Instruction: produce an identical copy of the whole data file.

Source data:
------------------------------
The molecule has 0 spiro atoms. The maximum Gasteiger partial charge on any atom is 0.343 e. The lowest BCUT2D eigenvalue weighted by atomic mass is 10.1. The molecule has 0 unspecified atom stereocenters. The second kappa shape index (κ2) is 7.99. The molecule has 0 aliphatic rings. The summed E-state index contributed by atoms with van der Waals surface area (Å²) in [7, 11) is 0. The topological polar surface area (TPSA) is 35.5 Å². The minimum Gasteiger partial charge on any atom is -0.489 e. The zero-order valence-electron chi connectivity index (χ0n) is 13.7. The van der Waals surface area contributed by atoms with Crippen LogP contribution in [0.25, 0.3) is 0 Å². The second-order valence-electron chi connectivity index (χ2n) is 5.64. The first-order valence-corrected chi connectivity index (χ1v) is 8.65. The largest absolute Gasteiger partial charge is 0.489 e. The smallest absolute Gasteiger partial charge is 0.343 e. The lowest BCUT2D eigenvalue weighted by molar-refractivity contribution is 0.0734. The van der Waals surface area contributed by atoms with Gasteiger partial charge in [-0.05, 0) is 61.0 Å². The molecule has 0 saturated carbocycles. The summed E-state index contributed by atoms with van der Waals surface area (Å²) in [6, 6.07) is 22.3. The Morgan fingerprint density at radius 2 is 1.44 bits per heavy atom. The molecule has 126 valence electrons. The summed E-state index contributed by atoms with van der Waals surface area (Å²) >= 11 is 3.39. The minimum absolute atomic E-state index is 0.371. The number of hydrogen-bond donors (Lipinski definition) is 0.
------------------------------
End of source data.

The molecule has 0 spiro atoms. The maximum Gasteiger partial charge on any atom is 0.343 e. The lowest BCUT2D eigenvalue weighted by atomic mass is 10.1. The molecule has 0 unspecified atom stereocenters. The second kappa shape index (κ2) is 7.99. The molecule has 0 aliphatic rings. The summed E-state index contributed by atoms with van der Waals surface area (Å²) in [7, 11) is 0. The topological polar surface area (TPSA) is 35.5 Å². The minimum Gasteiger partial charge on any atom is -0.489 e. The zero-order valence-electron chi connectivity index (χ0n) is 13.7. The van der Waals surface area contributed by atoms with Crippen LogP contribution in [0.25, 0.3) is 0 Å². The second-order valence-electron chi connectivity index (χ2n) is 5.64. The first-order valence-corrected chi connectivity index (χ1v) is 8.65. The largest absolute Gasteiger partial charge is 0.489 e. The smallest absolute Gasteiger partial charge is 0.343 e. The lowest BCUT2D eigenvalue weighted by molar-refractivity contribution is 0.0734. The van der Waals surface area contributed by atoms with Gasteiger partial charge in [-0.05, 0) is 61.0 Å². The molecule has 0 saturated carbocycles. The summed E-state index contributed by atoms with van der Waals surface area (Å²) in [6, 6.07) is 22.3. The Morgan fingerprint density at radius 2 is 1.44 bits per heavy atom. The molecule has 126 valence electrons. The summed E-state index contributed by atoms with van der Waals surface area (Å²) >= 11 is 3.39. The minimum absolute atomic E-state index is 0.371. The number of hydrogen-bond donors (Lipinski definition) is 0.